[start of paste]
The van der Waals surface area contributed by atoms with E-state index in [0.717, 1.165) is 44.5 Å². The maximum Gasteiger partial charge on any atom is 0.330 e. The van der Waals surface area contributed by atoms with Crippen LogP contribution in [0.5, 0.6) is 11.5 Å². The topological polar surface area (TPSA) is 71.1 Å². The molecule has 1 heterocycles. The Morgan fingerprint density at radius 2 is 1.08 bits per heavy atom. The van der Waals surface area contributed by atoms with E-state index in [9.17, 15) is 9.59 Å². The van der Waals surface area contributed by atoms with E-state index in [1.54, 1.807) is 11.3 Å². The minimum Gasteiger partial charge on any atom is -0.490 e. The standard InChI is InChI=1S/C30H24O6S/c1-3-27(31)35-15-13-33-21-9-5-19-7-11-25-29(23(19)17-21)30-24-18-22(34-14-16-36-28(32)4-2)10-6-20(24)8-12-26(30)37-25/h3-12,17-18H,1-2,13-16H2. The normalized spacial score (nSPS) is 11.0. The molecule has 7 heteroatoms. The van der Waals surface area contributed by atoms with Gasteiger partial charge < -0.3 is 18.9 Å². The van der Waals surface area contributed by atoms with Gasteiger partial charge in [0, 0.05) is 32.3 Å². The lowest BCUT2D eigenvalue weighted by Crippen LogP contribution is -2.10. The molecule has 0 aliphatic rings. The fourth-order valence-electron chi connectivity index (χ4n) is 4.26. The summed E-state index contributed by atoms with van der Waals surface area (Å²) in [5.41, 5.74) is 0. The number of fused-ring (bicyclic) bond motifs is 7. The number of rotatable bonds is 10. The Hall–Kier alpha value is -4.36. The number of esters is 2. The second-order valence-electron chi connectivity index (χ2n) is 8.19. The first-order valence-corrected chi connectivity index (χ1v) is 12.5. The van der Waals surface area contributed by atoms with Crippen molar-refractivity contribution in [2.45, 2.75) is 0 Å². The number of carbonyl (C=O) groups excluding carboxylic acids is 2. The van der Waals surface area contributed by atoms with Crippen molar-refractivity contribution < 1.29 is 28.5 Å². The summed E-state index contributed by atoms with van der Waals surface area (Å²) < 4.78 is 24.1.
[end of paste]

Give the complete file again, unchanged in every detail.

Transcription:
The van der Waals surface area contributed by atoms with E-state index in [0.717, 1.165) is 44.5 Å². The maximum Gasteiger partial charge on any atom is 0.330 e. The van der Waals surface area contributed by atoms with Crippen LogP contribution in [0.5, 0.6) is 11.5 Å². The topological polar surface area (TPSA) is 71.1 Å². The molecule has 1 heterocycles. The Morgan fingerprint density at radius 2 is 1.08 bits per heavy atom. The van der Waals surface area contributed by atoms with E-state index in [9.17, 15) is 9.59 Å². The van der Waals surface area contributed by atoms with E-state index in [1.54, 1.807) is 11.3 Å². The minimum Gasteiger partial charge on any atom is -0.490 e. The standard InChI is InChI=1S/C30H24O6S/c1-3-27(31)35-15-13-33-21-9-5-19-7-11-25-29(23(19)17-21)30-24-18-22(34-14-16-36-28(32)4-2)10-6-20(24)8-12-26(30)37-25/h3-12,17-18H,1-2,13-16H2. The normalized spacial score (nSPS) is 11.0. The molecule has 7 heteroatoms. The van der Waals surface area contributed by atoms with Gasteiger partial charge < -0.3 is 18.9 Å². The van der Waals surface area contributed by atoms with Gasteiger partial charge in [0, 0.05) is 32.3 Å². The lowest BCUT2D eigenvalue weighted by Crippen LogP contribution is -2.10. The molecule has 0 aliphatic rings. The fourth-order valence-electron chi connectivity index (χ4n) is 4.26. The summed E-state index contributed by atoms with van der Waals surface area (Å²) in [5.41, 5.74) is 0. The number of fused-ring (bicyclic) bond motifs is 7. The number of rotatable bonds is 10. The Hall–Kier alpha value is -4.36. The number of esters is 2. The second-order valence-electron chi connectivity index (χ2n) is 8.19. The first-order valence-corrected chi connectivity index (χ1v) is 12.5. The van der Waals surface area contributed by atoms with Crippen molar-refractivity contribution in [2.45, 2.75) is 0 Å². The number of carbonyl (C=O) groups excluding carboxylic acids is 2. The van der Waals surface area contributed by atoms with Crippen molar-refractivity contribution < 1.29 is 28.5 Å². The summed E-state index contributed by atoms with van der Waals surface area (Å²) < 4.78 is 24.1.